based on the one track released before, 'undestroyed', I was a bit afraid that this album may be too dark and ominous, 'one direction' feeling, but now I realize that it is well balanced by different kind of moods, there is a jazzy aspect in here... and some more... it remind me a bit the FIRST album of SGM. not the latters.

    on the one hand, there is nothing like SGM... on the other hand, my conclusion after listening is that you can count on guys like Nils, Dan, Mike M., David S. and the newbie that they will do a good job.

  17. #42
    Member Guitarplyrjvb's Avatar
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    Quote Originally Posted by boilk View Post
    It puzzles me why some still feel the need to insult/ridicule this style of singing. It is a form of expression, that is very much in use and vogue, for a long time now. This way of 'critiquing' them, has become almost as old as calling prog pretentious, IMO. As Scissor said, you should hear what some people say (like my hardcore metal friends) about Jon Anderson's voice, or any number of other singers respected by many on this site.
    It's not an insult to have a different opinion. I hate growler vocals and think it ruins the music. Others think they're great and essential for getting a certain point across. Different strokes. This group has some great playing, regardless of whether or not the vocals grate.

    I'm 'gonna have to play some Fogelberg and Taylor just to get my mind right!

  18. #43
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    Absolutely, and the way you say it is not insulting, and it's fine to hate them. I have a thick skin. However these comments are all beyond stating that you don't like them:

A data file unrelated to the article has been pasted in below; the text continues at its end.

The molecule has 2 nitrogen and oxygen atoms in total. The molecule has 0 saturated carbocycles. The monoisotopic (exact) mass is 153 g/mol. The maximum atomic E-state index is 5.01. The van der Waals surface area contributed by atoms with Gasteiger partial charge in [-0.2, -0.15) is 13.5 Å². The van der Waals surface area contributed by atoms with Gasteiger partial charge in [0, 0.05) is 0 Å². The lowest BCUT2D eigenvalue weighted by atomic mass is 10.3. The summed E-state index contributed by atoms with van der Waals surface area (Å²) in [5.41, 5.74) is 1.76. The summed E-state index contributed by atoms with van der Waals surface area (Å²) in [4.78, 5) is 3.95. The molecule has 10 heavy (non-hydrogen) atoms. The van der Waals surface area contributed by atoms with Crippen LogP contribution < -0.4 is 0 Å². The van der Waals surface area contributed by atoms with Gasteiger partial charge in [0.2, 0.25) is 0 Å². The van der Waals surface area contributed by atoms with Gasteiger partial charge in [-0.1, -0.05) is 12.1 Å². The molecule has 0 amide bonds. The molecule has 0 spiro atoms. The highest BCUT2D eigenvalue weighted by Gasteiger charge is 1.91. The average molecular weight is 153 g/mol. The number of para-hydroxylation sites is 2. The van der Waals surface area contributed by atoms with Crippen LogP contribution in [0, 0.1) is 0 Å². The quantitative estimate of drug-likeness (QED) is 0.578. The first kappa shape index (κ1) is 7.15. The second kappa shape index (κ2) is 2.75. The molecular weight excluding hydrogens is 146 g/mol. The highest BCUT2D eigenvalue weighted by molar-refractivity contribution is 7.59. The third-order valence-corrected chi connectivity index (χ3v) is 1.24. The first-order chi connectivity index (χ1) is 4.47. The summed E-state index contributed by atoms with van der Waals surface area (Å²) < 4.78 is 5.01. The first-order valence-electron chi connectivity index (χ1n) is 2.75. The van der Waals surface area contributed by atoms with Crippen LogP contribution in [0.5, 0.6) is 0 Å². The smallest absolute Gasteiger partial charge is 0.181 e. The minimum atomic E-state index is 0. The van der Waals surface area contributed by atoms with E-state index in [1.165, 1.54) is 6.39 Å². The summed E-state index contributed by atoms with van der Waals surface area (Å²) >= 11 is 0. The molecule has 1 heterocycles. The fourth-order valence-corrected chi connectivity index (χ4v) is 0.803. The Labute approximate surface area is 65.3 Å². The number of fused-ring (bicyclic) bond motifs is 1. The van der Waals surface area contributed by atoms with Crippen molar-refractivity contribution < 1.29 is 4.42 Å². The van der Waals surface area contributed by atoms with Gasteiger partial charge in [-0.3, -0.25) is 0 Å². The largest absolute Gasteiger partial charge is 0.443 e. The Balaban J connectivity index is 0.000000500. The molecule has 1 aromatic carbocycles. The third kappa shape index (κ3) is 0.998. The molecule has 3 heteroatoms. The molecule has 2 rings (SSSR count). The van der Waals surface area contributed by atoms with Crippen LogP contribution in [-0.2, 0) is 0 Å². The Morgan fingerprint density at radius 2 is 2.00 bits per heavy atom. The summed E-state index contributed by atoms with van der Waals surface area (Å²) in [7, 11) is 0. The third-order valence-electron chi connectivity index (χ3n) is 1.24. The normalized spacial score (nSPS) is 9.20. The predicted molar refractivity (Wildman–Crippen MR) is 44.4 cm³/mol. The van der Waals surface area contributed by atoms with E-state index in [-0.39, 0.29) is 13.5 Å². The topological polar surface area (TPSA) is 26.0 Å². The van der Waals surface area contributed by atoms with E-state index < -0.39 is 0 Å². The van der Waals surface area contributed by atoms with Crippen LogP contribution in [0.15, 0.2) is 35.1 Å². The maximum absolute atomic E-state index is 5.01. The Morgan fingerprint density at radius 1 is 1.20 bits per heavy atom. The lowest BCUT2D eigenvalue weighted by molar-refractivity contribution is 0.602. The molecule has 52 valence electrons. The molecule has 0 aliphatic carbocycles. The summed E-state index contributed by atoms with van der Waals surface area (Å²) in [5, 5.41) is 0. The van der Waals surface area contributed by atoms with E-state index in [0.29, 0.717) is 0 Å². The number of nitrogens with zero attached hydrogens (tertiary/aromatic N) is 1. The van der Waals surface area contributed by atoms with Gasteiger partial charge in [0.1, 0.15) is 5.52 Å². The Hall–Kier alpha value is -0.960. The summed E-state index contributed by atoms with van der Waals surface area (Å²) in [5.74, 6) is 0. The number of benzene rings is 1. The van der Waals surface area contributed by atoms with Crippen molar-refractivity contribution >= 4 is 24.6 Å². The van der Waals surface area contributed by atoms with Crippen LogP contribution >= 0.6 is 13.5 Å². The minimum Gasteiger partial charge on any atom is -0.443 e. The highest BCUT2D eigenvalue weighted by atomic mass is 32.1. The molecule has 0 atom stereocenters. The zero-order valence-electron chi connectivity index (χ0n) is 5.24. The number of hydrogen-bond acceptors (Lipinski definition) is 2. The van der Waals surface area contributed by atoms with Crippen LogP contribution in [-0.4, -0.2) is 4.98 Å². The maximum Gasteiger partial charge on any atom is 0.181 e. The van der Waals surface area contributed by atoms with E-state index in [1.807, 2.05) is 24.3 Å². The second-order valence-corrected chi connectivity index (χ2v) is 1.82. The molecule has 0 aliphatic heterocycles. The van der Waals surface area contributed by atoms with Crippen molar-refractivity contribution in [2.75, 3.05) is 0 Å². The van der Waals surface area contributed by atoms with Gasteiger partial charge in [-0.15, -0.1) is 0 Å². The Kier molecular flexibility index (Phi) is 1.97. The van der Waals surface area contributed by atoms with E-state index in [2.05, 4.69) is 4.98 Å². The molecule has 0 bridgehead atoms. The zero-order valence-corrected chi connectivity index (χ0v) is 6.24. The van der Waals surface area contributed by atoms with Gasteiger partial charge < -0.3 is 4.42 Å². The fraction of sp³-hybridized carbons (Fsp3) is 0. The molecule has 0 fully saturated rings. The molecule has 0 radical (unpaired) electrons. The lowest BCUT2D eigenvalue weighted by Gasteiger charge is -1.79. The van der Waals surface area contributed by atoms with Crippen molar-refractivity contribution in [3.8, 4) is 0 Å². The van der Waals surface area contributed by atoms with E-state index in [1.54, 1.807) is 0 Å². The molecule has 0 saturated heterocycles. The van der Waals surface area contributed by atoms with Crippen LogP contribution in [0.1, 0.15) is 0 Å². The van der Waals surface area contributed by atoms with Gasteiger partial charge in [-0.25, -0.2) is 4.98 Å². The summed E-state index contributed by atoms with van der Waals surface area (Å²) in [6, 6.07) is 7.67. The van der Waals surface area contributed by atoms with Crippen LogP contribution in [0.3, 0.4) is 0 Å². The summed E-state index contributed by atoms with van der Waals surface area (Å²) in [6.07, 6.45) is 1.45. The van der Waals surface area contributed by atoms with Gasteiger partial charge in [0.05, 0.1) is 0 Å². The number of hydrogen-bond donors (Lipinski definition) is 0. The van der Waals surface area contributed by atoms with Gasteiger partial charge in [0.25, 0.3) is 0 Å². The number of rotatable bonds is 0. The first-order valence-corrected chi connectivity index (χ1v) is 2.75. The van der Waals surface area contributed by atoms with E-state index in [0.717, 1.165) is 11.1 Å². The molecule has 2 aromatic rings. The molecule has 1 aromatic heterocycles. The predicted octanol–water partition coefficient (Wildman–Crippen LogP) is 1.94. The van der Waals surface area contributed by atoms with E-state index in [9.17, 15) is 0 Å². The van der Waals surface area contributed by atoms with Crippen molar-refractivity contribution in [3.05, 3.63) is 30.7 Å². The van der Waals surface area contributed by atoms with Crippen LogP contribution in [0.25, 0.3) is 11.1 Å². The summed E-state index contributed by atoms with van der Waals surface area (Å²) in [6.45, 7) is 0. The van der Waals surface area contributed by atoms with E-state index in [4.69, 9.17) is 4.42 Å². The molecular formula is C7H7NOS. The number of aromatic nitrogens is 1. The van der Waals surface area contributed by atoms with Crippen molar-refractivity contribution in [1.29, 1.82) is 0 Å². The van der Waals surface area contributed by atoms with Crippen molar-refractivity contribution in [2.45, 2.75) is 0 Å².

"I hear Adolf Hitler in a bad Viking re-enactor costume ranting about why Kansas isn't Prog"

    "..as an adult means of communication, it fails."

    "I'm surprised that no one on Progressive ears has ever complained about his more harsh vocals. I listen to about 20 minutes of it today and realized I would rather just listen to Motley Crue."

    And believe me, there was a time when I didn't like them, either. I've come around, perhaps in part, due to a metal friend of mine playing a lot of stuff for me that is half-and-half....some growling, some clean. Anyways, they are here to stay, and I suppose that I feel bad for people that want to like the band, but just can't because of this.

    neil

  19. #44
    Member moecurlythanu's Avatar
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    Quote Originally Posted by boilk View Post
    Absolutely, and the way you say it is not insulting, and it's fine to hate them. I have a thick skin. However these comments are all beyond stating that you don't like them:

    "I hear Adolf Hitler in a bad Viking re-enactor costume ranting about why Kansas isn't Prog"

    "..as an adult means of communication, it fails."

    "I'm surprised that no one on Progressive ears has ever complained about his more harsh vocals. I listen to about 20 minutes of it today and realized I would rather just listen to Motley Crue."

    And believe me, there was a time when I didn't like them, either. I've come around, perhaps in part, due to a metal friend of mine playing a lot of stuff for me that is half-and-half....some growling, some clean. Anyways, they are here to stay, and I suppose that I feel bad for people that want to like the band, but just can't because of this.

    neil
    It was an honest assessment. I notice you left off the "For me" part of the quote. I'm not required to think that it's an adult mode of expression just because the Delicate Flowers on the internet might declare that it's politically correct to do so. If you really think that it is a normal, adult way to communicate, try switching into that vocal mode the next time you have a conversation with a co-worker. I find someone pretending to be a "scary monster' to be cartoonish, and I can't think of any situation where it is not. My failing, I suppose.
    I like the part where Icarus hijacks the Little Red Hen.

    http://www.discogs.com/user/moecurlythanu/collection